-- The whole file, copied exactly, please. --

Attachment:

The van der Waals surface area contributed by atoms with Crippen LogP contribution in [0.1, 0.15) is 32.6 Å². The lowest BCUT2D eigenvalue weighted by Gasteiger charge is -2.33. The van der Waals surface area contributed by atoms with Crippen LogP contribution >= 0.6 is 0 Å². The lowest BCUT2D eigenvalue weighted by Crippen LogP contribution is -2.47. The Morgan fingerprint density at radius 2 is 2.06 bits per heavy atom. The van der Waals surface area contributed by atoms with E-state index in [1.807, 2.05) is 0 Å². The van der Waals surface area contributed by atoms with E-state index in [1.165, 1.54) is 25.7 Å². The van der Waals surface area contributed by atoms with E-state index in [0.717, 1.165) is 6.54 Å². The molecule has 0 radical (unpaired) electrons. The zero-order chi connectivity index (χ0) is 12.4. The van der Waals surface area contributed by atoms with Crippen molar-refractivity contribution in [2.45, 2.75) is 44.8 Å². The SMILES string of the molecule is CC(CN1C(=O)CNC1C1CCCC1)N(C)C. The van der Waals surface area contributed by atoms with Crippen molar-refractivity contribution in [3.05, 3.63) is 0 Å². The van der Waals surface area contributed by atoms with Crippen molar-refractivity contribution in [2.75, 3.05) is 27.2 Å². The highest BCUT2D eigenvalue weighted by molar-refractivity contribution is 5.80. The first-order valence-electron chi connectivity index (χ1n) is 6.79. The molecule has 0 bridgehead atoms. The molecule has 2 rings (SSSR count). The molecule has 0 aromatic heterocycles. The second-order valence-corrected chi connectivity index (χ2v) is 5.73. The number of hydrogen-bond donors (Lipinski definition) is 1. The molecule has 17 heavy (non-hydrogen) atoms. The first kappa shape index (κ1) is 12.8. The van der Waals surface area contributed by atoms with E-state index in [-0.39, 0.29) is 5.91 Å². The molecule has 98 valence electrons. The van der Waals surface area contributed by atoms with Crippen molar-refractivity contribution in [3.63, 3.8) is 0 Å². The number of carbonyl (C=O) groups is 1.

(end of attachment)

The van der Waals surface area contributed by atoms with Crippen LogP contribution in [0.1, 0.15) is 32.6 Å². The lowest BCUT2D eigenvalue weighted by Gasteiger charge is -2.33. The van der Waals surface area contributed by atoms with Crippen LogP contribution >= 0.6 is 0 Å². The lowest BCUT2D eigenvalue weighted by Crippen LogP contribution is -2.47. The Morgan fingerprint density at radius 2 is 2.06 bits per heavy atom. The van der Waals surface area contributed by atoms with E-state index in [1.807, 2.05) is 0 Å². The van der Waals surface area contributed by atoms with E-state index in [1.165, 1.54) is 25.7 Å². The van der Waals surface area contributed by atoms with E-state index in [0.717, 1.165) is 6.54 Å². The molecule has 0 radical (unpaired) electrons. The zero-order chi connectivity index (χ0) is 12.4. The van der Waals surface area contributed by atoms with Crippen molar-refractivity contribution in [2.45, 2.75) is 44.8 Å². The SMILES string of the molecule is CC(CN1C(=O)CNC1C1CCCC1)N(C)C. The van der Waals surface area contributed by atoms with Crippen molar-refractivity contribution in [3.05, 3.63) is 0 Å². The van der Waals surface area contributed by atoms with Crippen molar-refractivity contribution in [2.75, 3.05) is 27.2 Å². The highest BCUT2D eigenvalue weighted by molar-refractivity contribution is 5.80. The first-order valence-electron chi connectivity index (χ1n) is 6.79. The molecule has 0 bridgehead atoms. The molecule has 2 rings (SSSR count). The molecule has 0 aromatic heterocycles. The second-order valence-corrected chi connectivity index (χ2v) is 5.73. The number of hydrogen-bond donors (Lipinski definition) is 1. The molecule has 17 heavy (non-hydrogen) atoms. The first kappa shape index (κ1) is 12.8. The van der Waals surface area contributed by atoms with E-state index in [-0.39, 0.29) is 5.91 Å². The molecule has 98 valence electrons. The van der Waals surface area contributed by atoms with Crippen molar-refractivity contribution in [3.63, 3.8) is 0 Å². The number of carbonyl (C=O) groups is 1.